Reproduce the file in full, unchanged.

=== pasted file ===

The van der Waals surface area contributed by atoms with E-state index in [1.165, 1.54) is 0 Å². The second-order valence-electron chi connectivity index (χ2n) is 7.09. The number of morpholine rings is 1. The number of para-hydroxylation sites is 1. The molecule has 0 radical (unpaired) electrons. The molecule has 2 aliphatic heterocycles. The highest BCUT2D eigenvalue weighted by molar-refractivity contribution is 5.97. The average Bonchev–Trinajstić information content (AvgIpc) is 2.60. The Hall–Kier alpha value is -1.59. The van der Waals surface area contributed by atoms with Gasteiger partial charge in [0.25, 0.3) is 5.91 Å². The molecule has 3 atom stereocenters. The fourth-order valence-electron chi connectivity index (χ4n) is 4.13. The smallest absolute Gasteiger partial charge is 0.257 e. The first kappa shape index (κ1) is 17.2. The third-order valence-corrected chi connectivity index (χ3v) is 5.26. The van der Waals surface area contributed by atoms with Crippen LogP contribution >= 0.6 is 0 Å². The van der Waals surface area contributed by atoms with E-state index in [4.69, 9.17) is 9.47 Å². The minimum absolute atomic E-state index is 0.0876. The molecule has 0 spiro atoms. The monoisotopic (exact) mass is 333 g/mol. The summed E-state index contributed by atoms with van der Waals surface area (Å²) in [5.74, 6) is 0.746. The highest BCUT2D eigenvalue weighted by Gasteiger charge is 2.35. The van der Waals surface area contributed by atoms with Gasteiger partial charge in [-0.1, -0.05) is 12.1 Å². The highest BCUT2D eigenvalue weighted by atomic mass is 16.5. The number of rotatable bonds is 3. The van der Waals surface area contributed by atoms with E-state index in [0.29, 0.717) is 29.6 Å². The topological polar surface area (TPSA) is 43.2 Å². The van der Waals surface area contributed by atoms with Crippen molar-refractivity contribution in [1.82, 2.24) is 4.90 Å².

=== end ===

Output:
The van der Waals surface area contributed by atoms with E-state index in [1.165, 1.54) is 0 Å². The second-order valence-electron chi connectivity index (χ2n) is 7.09. The number of morpholine rings is 1. The number of para-hydroxylation sites is 1. The molecule has 0 radical (unpaired) electrons. The molecule has 2 aliphatic heterocycles. The highest BCUT2D eigenvalue weighted by molar-refractivity contribution is 5.97. The average Bonchev–Trinajstić information content (AvgIpc) is 2.60. The Hall–Kier alpha value is -1.59. The van der Waals surface area contributed by atoms with Gasteiger partial charge in [0.25, 0.3) is 5.91 Å². The molecule has 3 atom stereocenters. The fourth-order valence-electron chi connectivity index (χ4n) is 4.13. The smallest absolute Gasteiger partial charge is 0.257 e. The first kappa shape index (κ1) is 17.2. The third-order valence-corrected chi connectivity index (χ3v) is 5.26. The van der Waals surface area contributed by atoms with Crippen LogP contribution >= 0.6 is 0 Å². The van der Waals surface area contributed by atoms with E-state index in [4.69, 9.17) is 9.47 Å². The minimum absolute atomic E-state index is 0.0876. The molecule has 0 spiro atoms. The monoisotopic (exact) mass is 333 g/mol. The summed E-state index contributed by atoms with van der Waals surface area (Å²) in [5.74, 6) is 0.746. The highest BCUT2D eigenvalue weighted by Gasteiger charge is 2.35. The van der Waals surface area contributed by atoms with Gasteiger partial charge in [-0.1, -0.05) is 12.1 Å². The highest BCUT2D eigenvalue weighted by atomic mass is 16.5. The number of rotatable bonds is 3. The van der Waals surface area contributed by atoms with E-state index in [0.29, 0.717) is 29.6 Å². The topological polar surface area (TPSA) is 43.2 Å². The van der Waals surface area contributed by atoms with Crippen molar-refractivity contribution in [1.82, 2.24) is 4.90 Å².